Look, I'm smart enough to know myself well enough to know to never, ever facebook friend certain people who are favorite fodder for blog posts (Mercola, Lanza, Ullman, Gordon, Wakefield, etc), and I even take a minute before accepting friendship offers on facebook because if they are into the woo and I friend them, sigh, I won't go snarky on them EVER. I'll be endlessly loyal even though I don't really know them in the real world and may not even interact with them much on facebook. I know, it's weird, but I take facebook friending seriously. Sometimes, I think some folks are testing me, and upon occasion, I'm even led to wonder if there is a god with a delightful sense of humor when I see what some of the folks who offer friendship to me on facebook are into.
I hate it when I have to comment on AoA. I really do. I want to ignore them because, well, it's so hard to find something positive to say about them way too much of the time. Heck, I don't even look at them most days now; that way I don't feel like I have to respond to them. But come on, there's a level of outright flat out ignorance that I find beyond offensive. I get that not everyone's gonna dig into databases like I will. I get that. I do. I get that there are a whole lot of people a lot smarter than me out there, too, who know boatloads more than I do. I get that we generally do the best we can and that when we know better, we do better. What I cannot tolerate, what makes me pretty heated, is willful ignorance. Especially willful ignorance like Stagliano displays today at AoA:
How many times and in how many ways does it have to be stated, shown, proven that autism looks absolutely nothing like mercury poisoning? How impossibly ignorant can a person be? It's shameful.
The question of whether autism and mercury poisoning look the same has been examined and answered. The answer is no. I know, I know, there are technicolor websites out there by folks who've created elaborate tables that demonstrate the similarities between autism, Alzheimer's, and mercury poisoning.
Nelson and Bauman (2003) look at one of these tables and the allegations that autism is mercury poisoning caused by the thimerosal in pediatric vaccines.
"In mercury poisoning, the characteristic motor findings are ataxia and dysarthria (Table 1).5,6 These signs, along with tremor, muscle pains, and weakness, are noted on relatively high-dose exposure, acute or chronic."
"In contrast, in autism, the only common motor manifestations are repetitive behaviors (stereotypies) such as flapping, circling, or rocking. Persons with Asperger syndrome may be clumsy, and hypotonia has been noted in some infants with autism; the frequency of clumsiness and hypotonia in autism spectrum disorders is not established."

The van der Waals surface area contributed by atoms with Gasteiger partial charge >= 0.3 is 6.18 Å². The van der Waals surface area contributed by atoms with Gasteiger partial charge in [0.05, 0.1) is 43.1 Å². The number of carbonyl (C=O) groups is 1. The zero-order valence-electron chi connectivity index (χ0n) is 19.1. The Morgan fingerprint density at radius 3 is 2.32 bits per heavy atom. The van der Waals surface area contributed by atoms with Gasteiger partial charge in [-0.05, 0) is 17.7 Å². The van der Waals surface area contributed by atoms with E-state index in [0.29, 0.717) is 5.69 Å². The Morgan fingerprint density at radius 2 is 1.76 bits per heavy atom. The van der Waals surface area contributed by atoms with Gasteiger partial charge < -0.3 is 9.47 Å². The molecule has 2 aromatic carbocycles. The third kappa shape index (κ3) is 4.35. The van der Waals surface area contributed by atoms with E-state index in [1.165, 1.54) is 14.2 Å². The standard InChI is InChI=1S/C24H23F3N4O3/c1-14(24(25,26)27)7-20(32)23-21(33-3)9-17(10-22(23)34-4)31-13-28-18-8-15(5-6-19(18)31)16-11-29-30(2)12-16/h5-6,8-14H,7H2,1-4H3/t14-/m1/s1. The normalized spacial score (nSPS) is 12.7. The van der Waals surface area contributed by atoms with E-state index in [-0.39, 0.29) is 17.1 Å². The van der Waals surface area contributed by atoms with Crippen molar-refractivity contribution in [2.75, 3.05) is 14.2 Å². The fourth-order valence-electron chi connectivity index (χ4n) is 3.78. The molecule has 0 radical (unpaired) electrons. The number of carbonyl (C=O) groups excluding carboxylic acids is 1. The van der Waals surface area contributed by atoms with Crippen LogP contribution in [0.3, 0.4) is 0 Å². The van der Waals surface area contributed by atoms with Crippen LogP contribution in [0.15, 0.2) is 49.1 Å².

"The most characteristic sensory finding of mercury poisoning is a highly specific bilateral constriction of visual fields. With lesser exposure there may be compromise of contrast sensitivity. In addition, there may be paresthesias or, in infants, erythema and pain in hands and feet because of peripheral neuropathy." (endnotes removed for clarity)
"In autism, decreased responsiveness to pain is sometimes observed along with hypersensitivity to other sensory stimuli, including hyperacusis. The “sensory defensiveness” of autism seems to reflect altered sensory processing within the brain rather than peripheral nerve involvement."
The CDC also offers information regarding mercury poisoning symptoms:
"Repeated or continuous exposure to elemental mercury can result in accumulation of mercury in the body and permanent damage to the nervous system and kidneys. Classic symptoms of poisoning include neuropsychiatric effects, renal impairment, and oropharyngeal inflammation. The neuropsychiatric effects include tremor, anxiety, emotional lability, forgetfulness, insomnia, anorexia, erethism (abnormal irritation, sensitivity, or excitement), fatigue, and cognitive and motor dysfunction.
Although less common, neuromuscular changes (weakness, muscle atrophy, and muscle twitching) and polyneuropathy (paresthesias, stocking-glove sensory loss, hyperactive tendon reflexes, slowed sensory and motor nerve conduction velocities) have also been reported.
A delayed idiosyncratic non-allergic hypersensitivity to mercury called acrodynia (pink disease) is sometimes seen in children chronically exposed to mercury vapor; in some cases, it occurs when exposure lasts for only a few days. Symptoms include irritability, sleeplessness, sweating, severe leg cramps, and a painful peeling rash.
Chronic exposure may be more serious for children because of their potential longer latency period."
Nelson and Bauman conclude: "Mercury poisoning and autism both affect the central nervous system but the specific sites of involvement in brain and the brain cell types affected are different in the two disorders as evidenced clinically and by neuropathology. Mercury also injures the peripheral nervous system and other organs that are not affected in autism. Nonspecific symptoms such as anxiety, depression, and irrational fears may occur both in mercury poisoning and in children with autism, but overall the clinical picture of mercurism—from any known form, dose, duration, or age of exposure—does not mimic that of autism. No case history has been encountered in which the differential diagnosis of these 2 disorders was a problem."
There is absolutely no excuse for willful, deliberate, intentional ignorance. None whatsoever.